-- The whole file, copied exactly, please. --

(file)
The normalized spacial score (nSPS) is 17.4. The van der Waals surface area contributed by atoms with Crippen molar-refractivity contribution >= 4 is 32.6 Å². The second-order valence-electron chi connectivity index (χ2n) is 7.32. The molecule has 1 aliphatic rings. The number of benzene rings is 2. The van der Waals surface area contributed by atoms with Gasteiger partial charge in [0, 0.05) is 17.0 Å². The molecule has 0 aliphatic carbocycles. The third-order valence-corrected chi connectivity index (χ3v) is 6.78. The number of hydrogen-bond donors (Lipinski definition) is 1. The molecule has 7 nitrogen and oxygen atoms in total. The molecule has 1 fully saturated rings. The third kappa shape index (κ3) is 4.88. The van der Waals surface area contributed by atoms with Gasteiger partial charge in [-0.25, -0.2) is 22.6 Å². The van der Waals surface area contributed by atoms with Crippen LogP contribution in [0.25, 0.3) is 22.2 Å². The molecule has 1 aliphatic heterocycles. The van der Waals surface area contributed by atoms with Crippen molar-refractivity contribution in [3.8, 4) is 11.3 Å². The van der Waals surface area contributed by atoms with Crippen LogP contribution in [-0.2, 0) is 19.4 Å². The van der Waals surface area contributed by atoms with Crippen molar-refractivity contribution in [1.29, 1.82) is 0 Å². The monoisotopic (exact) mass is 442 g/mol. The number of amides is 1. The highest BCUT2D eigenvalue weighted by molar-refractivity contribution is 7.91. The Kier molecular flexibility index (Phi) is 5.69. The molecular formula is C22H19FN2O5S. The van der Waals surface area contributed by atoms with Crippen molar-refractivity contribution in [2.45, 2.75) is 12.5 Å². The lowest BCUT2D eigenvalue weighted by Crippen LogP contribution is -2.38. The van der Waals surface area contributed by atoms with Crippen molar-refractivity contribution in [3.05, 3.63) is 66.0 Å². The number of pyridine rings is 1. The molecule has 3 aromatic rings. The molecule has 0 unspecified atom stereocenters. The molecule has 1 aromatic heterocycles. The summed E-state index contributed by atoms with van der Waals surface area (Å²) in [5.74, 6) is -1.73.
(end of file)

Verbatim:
The normalized spacial score (nSPS) is 17.4. The van der Waals surface area contributed by atoms with Crippen molar-refractivity contribution >= 4 is 32.6 Å². The second-order valence-electron chi connectivity index (χ2n) is 7.32. The molecule has 1 aliphatic rings. The number of benzene rings is 2. The van der Waals surface area contributed by atoms with Gasteiger partial charge in [0, 0.05) is 17.0 Å². The molecule has 0 aliphatic carbocycles. The third-order valence-corrected chi connectivity index (χ3v) is 6.78. The number of hydrogen-bond donors (Lipinski definition) is 1. The molecule has 7 nitrogen and oxygen atoms in total. The molecule has 1 fully saturated rings. The third kappa shape index (κ3) is 4.88. The van der Waals surface area contributed by atoms with Gasteiger partial charge in [-0.25, -0.2) is 22.6 Å². The van der Waals surface area contributed by atoms with Crippen LogP contribution in [0.25, 0.3) is 22.2 Å². The molecule has 1 aliphatic heterocycles. The van der Waals surface area contributed by atoms with Crippen molar-refractivity contribution in [3.8, 4) is 11.3 Å². The van der Waals surface area contributed by atoms with Crippen LogP contribution in [-0.2, 0) is 19.4 Å². The van der Waals surface area contributed by atoms with Crippen molar-refractivity contribution in [1.29, 1.82) is 0 Å². The monoisotopic (exact) mass is 442 g/mol. The number of amides is 1. The highest BCUT2D eigenvalue weighted by molar-refractivity contribution is 7.91. The Kier molecular flexibility index (Phi) is 5.69. The molecular formula is C22H19FN2O5S. The van der Waals surface area contributed by atoms with Crippen molar-refractivity contribution in [2.45, 2.75) is 12.5 Å². The lowest BCUT2D eigenvalue weighted by Crippen LogP contribution is -2.38. The van der Waals surface area contributed by atoms with Crippen molar-refractivity contribution in [3.05, 3.63) is 66.0 Å². The number of pyridine rings is 1. The molecule has 3 aromatic rings. The molecule has 0 unspecified atom stereocenters. The molecule has 1 aromatic heterocycles. The summed E-state index contributed by atoms with van der Waals surface area (Å²) in [5.74, 6) is -1.73.